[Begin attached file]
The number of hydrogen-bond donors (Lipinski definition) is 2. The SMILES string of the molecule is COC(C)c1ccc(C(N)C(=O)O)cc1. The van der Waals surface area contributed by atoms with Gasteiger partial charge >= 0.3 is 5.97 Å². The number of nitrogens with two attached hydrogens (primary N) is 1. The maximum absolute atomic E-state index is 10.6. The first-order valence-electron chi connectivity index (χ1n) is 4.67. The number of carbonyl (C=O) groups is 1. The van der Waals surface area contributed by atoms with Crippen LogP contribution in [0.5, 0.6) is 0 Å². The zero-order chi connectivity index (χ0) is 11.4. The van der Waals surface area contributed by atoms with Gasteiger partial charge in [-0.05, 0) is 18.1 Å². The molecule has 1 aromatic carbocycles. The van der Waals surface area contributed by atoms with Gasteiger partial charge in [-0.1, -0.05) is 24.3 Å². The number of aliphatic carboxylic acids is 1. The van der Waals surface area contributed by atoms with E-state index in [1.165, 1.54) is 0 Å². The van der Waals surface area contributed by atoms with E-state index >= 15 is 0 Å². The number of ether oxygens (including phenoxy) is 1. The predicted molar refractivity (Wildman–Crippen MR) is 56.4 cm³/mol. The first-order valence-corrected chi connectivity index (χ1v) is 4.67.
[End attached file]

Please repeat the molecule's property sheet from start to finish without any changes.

The number of hydrogen-bond donors (Lipinski definition) is 2. The SMILES string of the molecule is COC(C)c1ccc(C(N)C(=O)O)cc1. The van der Waals surface area contributed by atoms with Gasteiger partial charge >= 0.3 is 5.97 Å². The number of nitrogens with two attached hydrogens (primary N) is 1. The maximum absolute atomic E-state index is 10.6. The first-order valence-electron chi connectivity index (χ1n) is 4.67. The number of carbonyl (C=O) groups is 1. The van der Waals surface area contributed by atoms with Crippen LogP contribution in [0.5, 0.6) is 0 Å². The zero-order chi connectivity index (χ0) is 11.4. The van der Waals surface area contributed by atoms with Gasteiger partial charge in [-0.05, 0) is 18.1 Å². The molecule has 1 aromatic carbocycles. The van der Waals surface area contributed by atoms with Gasteiger partial charge in [-0.1, -0.05) is 24.3 Å². The number of aliphatic carboxylic acids is 1. The van der Waals surface area contributed by atoms with E-state index in [1.165, 1.54) is 0 Å². The van der Waals surface area contributed by atoms with E-state index >= 15 is 0 Å². The number of ether oxygens (including phenoxy) is 1. The predicted molar refractivity (Wildman–Crippen MR) is 56.4 cm³/mol. The first-order valence-corrected chi connectivity index (χ1v) is 4.67.